In 2012, her Moscow apartment was raided as part of a sweep against Russian opposition activists including Alexei Navalny, who is now serving a long sentence in a prison colony after surviving a poisoning attack allegedly carried out by Russian security agents in August 2020.
Sobchak famously answered the door for the police wearing a negligee, and the agents confiscated roughly $1.5 million in cash, in dollars and euros, from her safe. She later told journalists, “They’re out to silence me.”
Sobchak grew up in St. Petersburg among the elites, having known dozens of now-politicians and ministers since she was a young child.
Until the raid in 2012, she was largely considered untouchable given her fame and family links to Putin. In recent years she seemed to continue to enjoy immunity from prosecution, unlike many others critical of the Kremlin who tried to build broad audiences outside of state-controlled media.
Sobchak is a polarizing figure in Russian independent media and opposition circles. She first gained prominence as a reality TV host in the early 2000s, establishing scandalous image compared to Russia’s Hilton — a comparison she came to disdain.
She rebranded herself as an opposition figure after participating in the “white ribbon” anti-Kremlin protests that erupted in late 2011 and continued in 2012 over election fraud and Putin’s subsequent return to the presidency after four years in which he had relegated the top job to Dmitry Medvedev, while serving instead as prime minister.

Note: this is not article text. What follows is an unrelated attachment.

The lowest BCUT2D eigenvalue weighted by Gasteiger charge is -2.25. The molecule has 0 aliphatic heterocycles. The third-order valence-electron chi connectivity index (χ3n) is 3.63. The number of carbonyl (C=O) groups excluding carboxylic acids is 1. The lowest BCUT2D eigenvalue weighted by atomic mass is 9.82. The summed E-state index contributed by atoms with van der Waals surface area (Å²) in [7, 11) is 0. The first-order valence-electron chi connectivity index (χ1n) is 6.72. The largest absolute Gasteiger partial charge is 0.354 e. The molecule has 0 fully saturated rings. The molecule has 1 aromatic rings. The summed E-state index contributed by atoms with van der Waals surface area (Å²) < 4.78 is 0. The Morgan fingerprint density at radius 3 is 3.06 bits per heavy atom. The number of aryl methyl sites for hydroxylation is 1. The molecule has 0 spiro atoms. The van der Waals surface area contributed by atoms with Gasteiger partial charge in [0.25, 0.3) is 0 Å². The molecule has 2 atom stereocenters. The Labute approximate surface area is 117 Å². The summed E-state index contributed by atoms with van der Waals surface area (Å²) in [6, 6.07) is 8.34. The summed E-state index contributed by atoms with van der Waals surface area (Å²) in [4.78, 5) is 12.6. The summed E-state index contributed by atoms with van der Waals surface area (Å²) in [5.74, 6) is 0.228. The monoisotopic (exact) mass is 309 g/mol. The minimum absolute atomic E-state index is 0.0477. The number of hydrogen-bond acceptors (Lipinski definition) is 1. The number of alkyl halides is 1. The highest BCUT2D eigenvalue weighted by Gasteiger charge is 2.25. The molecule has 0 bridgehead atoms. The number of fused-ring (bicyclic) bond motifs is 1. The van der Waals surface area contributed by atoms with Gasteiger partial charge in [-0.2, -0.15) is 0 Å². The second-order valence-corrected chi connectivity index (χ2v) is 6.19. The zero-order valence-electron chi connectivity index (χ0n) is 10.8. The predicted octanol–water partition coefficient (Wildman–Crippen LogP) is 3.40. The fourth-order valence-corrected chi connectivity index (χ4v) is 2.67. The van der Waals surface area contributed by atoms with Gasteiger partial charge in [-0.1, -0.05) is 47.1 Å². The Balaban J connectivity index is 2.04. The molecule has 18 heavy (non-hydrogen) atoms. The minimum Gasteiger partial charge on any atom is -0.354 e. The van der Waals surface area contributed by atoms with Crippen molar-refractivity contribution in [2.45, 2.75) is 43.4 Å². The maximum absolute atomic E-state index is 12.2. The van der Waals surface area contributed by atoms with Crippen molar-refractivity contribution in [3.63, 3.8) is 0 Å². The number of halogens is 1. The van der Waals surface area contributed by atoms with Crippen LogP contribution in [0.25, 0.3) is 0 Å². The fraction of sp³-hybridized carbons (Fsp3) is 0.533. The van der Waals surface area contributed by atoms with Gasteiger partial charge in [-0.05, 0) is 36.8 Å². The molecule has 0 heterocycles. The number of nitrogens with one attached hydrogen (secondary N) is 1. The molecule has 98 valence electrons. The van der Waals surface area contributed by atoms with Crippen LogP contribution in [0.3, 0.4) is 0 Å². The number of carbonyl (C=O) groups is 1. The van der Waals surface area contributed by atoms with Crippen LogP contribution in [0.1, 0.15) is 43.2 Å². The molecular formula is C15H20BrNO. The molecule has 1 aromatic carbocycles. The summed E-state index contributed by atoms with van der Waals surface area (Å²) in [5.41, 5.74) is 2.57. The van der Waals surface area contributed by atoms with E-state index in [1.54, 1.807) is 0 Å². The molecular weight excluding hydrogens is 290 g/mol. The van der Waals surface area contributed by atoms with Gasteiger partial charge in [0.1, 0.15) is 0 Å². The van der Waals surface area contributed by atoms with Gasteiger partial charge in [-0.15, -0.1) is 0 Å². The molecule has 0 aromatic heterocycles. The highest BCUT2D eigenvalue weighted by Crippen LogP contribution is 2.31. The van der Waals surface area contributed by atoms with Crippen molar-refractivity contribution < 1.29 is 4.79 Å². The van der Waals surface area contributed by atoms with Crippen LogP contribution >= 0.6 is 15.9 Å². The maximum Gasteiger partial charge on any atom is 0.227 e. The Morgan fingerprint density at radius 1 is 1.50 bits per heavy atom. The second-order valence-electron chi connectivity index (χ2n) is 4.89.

Tens of thousands of people protested in Bolotnaya Square and other Moscow locations at the time, marking the biggest demonstrations since the collapse of the Soviet Union. But Putin ultimately squashed the opposition, with increasingly repressive measures including arrests and prosecutions.
Sobchak has often carefully criticized Putin and his policies, but many opposition figures have accused her of trying to simultaneously appease liberals and the Kremlin.
Putin over the years has often faced “loyal” opponents in his presidential contests, and the Russian opposition cast Sobchak’s decision to run in 2018 as a ploy by the Kremlin to siphon away liberal votes and create a facade of democracy after officials barred Navalny, Putin’s chief nemesis, from running.
Investigative news outlet Proekt reported in 2020 that the campaign was closely coordinated with the presidential administration, while Sobchak herself has denied that she ever asked Putin or his aides for permission to run.
More recently, Sobchak reinvented herself as a serious TV journalist and an anchor of a YouTube channel with more than 3 million subscribers.
The news of her swift departure from the country yielded predictably contradictory reactions.
“From the makers of ‘Sobchak on Bolotnaya’ and ‘Sobchak the President’, watch out for the comedy show ‘Sobchak In Opposition 3.0,’ ” tweeted Ivan Zhdanov, a Navalny ally and director of his Anti-Corruption Foundation. “Those who will buy into this once again are either not very smart or have bad intent,” wrote Zhdanov, who is living in exile in Vilnius, Lithuania, to avoid arrest. “Don’t get fooled.”
But Alexander Rodnyansky, a Ukrainian film and television producer who worked in Russia for decades before the war, offered a more sympathetic assessment on his Instagram blog.
“Sobchak had a huge audience and she without a doubt offered it liberal and Western ideas,” Rodnyansky wrote. “In the conditions of the war and a systematic destruction of the civil society, anyone who must flee persecution deserves to be supported, in my opinion.”